Anonymous asked: Hello! You may have already been asked this, in which case I apologize, but what university did you go to to get your degree? I currently am aiming to become a vet for large terrestrial mammals (although I'm currently unsure as to what the proper term for that would be) and was wondering if you'd be able to offer any information on the path I could take, as well as the credentials necessary to do so. Either way, I love your blog, and I hope you have a great day! :)
Thanks! Here is a guide I wrote about vet school.
Reptile keeper Damian Goodall releases one of the three baby turtles into the exhibit tank at Melbourne Zoo. Reptile keepers have achieved a significant Australian first, the breeding of the critically endangered Chinese three-striped box turtle, generally known as golden coin turtles. These turtles are native to creeks in rainforests throughout South-east Asia and southern China. Picture: David Caird/Newspix / Rex Features
Question with 1 note
be-their-sound asked: My avian vet is treating my parakeets with doxy for possible psittacosis (believes tests were false negative). But she hasn't prescribed anything for my cockatiel who had a normal wellness exam and is not showing symptoms. I'm concerned because I've read that the entire flock needs to be treated. Any advice? Thank you so much. :)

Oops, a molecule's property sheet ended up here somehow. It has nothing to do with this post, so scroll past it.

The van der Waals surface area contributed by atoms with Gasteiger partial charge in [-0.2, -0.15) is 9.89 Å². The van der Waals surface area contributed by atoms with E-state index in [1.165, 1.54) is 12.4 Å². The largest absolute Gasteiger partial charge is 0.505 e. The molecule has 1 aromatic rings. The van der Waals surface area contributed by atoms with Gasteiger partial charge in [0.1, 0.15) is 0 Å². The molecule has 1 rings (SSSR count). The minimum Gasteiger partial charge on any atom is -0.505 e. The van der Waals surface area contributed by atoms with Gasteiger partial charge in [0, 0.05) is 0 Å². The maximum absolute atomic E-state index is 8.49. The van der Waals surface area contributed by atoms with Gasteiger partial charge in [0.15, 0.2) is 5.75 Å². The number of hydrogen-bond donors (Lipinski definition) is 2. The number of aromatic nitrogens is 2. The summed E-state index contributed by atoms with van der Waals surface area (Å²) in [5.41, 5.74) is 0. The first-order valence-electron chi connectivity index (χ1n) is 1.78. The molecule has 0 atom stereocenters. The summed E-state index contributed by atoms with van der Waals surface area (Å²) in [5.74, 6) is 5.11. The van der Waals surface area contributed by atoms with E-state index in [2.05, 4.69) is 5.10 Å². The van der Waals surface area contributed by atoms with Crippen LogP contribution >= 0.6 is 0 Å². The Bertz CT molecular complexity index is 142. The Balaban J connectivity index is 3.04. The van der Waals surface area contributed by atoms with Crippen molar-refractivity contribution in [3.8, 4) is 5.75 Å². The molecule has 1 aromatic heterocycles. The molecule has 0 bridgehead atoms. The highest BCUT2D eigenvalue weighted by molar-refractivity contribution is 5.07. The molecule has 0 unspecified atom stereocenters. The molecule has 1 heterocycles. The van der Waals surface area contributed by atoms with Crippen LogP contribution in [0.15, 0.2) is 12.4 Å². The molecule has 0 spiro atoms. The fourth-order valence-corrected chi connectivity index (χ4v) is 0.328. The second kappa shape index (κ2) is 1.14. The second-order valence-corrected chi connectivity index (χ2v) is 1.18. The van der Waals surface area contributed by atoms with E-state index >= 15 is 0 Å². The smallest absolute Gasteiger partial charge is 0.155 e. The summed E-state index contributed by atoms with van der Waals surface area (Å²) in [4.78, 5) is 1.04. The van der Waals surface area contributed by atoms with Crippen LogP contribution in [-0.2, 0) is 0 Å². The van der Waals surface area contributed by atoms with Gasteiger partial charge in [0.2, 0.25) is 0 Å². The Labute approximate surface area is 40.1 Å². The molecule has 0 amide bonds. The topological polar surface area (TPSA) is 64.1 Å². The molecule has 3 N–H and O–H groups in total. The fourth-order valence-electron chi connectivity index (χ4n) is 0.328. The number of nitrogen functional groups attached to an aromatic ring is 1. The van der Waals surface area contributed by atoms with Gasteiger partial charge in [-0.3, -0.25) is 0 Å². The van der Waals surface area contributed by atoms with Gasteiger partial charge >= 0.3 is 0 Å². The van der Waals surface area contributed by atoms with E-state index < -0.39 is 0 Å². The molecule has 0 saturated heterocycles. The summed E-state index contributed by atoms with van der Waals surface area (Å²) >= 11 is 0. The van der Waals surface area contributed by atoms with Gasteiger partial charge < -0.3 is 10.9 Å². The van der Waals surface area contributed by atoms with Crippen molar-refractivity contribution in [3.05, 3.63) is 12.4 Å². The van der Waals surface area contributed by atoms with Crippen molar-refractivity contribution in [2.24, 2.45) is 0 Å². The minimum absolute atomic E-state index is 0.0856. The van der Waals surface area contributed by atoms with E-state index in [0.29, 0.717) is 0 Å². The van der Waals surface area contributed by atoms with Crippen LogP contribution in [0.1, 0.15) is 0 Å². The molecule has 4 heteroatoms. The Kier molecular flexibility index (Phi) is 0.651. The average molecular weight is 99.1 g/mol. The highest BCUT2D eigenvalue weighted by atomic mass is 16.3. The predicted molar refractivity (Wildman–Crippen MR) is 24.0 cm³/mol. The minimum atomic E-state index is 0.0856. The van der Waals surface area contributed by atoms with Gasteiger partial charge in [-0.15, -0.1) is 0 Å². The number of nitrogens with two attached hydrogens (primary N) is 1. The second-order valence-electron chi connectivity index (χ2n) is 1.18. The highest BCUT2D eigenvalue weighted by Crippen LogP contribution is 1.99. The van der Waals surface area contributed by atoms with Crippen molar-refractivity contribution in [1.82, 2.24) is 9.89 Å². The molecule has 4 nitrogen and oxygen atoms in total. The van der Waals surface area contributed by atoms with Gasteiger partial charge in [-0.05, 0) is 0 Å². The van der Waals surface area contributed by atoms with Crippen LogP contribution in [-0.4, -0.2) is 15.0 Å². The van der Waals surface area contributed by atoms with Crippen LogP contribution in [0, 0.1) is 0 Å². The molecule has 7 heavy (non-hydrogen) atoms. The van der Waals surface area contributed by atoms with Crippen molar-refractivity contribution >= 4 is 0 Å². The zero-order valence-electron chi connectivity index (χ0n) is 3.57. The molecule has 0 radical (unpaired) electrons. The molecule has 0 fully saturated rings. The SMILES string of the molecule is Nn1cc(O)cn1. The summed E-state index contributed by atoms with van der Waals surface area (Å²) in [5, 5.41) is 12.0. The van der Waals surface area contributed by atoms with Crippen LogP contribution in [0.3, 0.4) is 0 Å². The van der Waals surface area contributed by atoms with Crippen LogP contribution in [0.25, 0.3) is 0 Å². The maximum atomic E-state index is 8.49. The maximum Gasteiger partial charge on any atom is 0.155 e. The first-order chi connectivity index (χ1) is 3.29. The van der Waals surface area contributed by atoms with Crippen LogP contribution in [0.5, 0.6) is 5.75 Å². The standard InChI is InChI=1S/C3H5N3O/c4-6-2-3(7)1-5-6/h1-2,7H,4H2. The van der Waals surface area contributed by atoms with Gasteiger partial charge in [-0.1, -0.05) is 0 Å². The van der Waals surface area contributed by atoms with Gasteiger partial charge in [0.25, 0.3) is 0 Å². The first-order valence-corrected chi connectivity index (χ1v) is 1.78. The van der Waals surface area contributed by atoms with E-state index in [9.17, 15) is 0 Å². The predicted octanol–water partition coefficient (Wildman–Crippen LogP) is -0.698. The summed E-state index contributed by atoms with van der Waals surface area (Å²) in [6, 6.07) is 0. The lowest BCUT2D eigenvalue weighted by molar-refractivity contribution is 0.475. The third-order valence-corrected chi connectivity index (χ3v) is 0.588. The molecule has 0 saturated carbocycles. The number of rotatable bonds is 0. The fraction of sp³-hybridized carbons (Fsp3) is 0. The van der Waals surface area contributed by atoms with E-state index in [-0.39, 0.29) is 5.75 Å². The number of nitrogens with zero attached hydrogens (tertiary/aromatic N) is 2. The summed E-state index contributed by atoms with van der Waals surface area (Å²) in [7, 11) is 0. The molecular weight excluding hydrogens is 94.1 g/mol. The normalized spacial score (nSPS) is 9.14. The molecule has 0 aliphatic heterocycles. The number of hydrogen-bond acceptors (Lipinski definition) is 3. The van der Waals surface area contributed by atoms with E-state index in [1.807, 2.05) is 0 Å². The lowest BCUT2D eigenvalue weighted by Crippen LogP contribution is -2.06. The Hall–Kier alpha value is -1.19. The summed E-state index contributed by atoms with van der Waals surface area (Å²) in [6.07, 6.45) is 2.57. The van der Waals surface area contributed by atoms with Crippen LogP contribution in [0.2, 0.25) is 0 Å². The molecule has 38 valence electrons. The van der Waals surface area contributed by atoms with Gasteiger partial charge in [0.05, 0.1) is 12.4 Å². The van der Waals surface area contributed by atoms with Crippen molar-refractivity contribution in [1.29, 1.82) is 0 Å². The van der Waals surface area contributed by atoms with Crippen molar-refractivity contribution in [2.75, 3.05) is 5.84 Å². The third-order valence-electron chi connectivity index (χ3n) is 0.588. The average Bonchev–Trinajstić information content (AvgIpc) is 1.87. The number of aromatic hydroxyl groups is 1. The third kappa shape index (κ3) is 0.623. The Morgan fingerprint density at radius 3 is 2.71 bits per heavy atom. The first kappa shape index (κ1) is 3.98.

This is a very serious zoonotic disease and is also reportable to your state government. If you notice any flu like symptoms in yourself or anyone else in the house go to a human physician ASAP. Without a positive test it can be hard to really determine if psittacosis is present or not, there are a few tests and sometimes there are ones that work better than others. If it were my case and I had two birds in the same household, I would test all the birds and treat those affected and quarantine the rest.
Also know that this disease can usually at best just be put into remission, it can almost never be totally cured and so it is possible for a bird to start shedding organisms sometime in the future. It also takes 4 weeks of treatment with daily oral doxycycline or weekly long acting injections, do not miss any doses. If you have any questions or concerns contact your vet.